Aug. 23, 2023
Contact: Eric Stann, 573-882-3346, StannE@missouri.edu
A five-year, $3 million grant from the National Science Foundation (NSF) is establishing a doctoral training program at the University of Missouri to help prepare the next generation of scientists and engineers to work in the emerging fields of materials science and data science and analytics. The aim of the program is to empower future workers to be proficient in both subjects — a skillset that is highly desirable in today’s global marketplace.
“We’re excited to train a new generation of materials scientists and engineers to be proficient with data science techniques, including machine learning and artificial intelligence, whether it’s to discover better materials for building batteries and computer chips, reconstructing technology from ancient civilizations, or harnessing the untapped potential of carbon nanotubes,” said Matt Maschmann, co-principal investigator on the project and an associate professor in the Department of Mechanical and Aerospace Engineering. “Students will have the necessary skills to tackle some of the world’s most significant challenges in a wide variety of fields ranging from health care and medicine to energy.”
The data science components of the program — including artificial intelligence and machine learning — will help guide students in conducting and analyzing experiments associated with this research.
“Data science and analytics can accelerate materials research in various ways,” Maschmann said. “But these tools haven’t been taught to students who are primarily focused on materials-based programs. What we want to do is integrate emerging tools in data science like artificial intelligence and machine learning into a more traditional materials program. At the end of the program, we’ll have students who have a deep understanding of materials, and who are also fluent in data science and analytics — a skillset I think the marketplace is looking for right now.”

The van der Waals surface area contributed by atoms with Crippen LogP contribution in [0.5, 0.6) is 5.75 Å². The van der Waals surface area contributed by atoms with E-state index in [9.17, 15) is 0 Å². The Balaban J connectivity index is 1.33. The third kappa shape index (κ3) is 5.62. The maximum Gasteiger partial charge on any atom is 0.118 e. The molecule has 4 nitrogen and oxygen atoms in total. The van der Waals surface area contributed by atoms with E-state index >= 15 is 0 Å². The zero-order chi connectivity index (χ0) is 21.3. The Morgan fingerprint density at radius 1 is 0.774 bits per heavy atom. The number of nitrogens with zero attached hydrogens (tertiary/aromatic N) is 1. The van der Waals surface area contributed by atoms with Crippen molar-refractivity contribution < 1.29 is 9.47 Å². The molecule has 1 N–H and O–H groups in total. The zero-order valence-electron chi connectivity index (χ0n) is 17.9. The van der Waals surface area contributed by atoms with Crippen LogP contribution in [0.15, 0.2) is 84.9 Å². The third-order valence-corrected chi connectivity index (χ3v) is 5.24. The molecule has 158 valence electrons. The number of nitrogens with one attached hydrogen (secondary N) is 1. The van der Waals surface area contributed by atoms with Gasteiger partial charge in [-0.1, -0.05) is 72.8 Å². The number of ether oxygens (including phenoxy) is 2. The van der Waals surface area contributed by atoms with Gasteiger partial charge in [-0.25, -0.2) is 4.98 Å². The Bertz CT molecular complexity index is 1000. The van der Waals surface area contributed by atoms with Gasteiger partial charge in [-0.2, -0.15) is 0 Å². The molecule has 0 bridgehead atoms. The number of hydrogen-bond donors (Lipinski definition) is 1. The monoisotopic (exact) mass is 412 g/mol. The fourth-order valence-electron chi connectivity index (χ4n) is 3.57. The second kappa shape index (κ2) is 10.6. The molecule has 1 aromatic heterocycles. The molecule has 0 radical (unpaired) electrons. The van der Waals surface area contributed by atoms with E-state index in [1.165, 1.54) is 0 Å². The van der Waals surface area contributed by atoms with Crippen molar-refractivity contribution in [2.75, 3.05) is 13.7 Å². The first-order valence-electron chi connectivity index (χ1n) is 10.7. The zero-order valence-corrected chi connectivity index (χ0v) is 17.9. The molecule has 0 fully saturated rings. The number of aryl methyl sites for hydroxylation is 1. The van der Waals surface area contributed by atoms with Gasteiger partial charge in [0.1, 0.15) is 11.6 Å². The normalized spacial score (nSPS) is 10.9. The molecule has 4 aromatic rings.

In addition to placing an emphasis on integrating materials-based research with data science and analytics, the program also has a formal creativity training component to help students conceptualize new materials technologies.
“With machine learning and artificial intelligence taking over a larger role in research, it means that many tasks aren’t being performed by humans as much anymore,” Maschmann said. “So, we see creativity training almost like a counterbalance to machine learning and artificial intelligence to engage students in the processes that cannot be outsourced to digital tools. Because as these tools become more pervasive, the role of human beings is going to shift more toward the creative and cognitive processes. The parameter space for materials is basically inexhaustible, and by utilizing the available digital tools in a more efficient way, a researcher can arrive at a desired outcome for material properties much quicker. Human creativity is imperative to guide research in innovative and meaningful application domains.”
Students interested in participating in the program are encouraged to contact Maschmann for more information. Joining him on the project are co-principal investigators Derek Anderson, Grant Scott, Matthias Young and Reginald Rogers from MU.
MU Materials Science & Engineering Institute
The program builds upon existing work by the MU Materials Science & Engineering Institute (MUMSEI), a partnership between the MU College of Engineering and the MU College of Arts & Science, by providing students with an opportunity to conduct materials-related research alongside MU faculty. Participants will also earn a data science and analytics graduate certificate with an emphasis in materials. MUMSEI is also supported by funding from the MU Research Reactor (MURR) and the MU Division of Research, Innovation and Impact.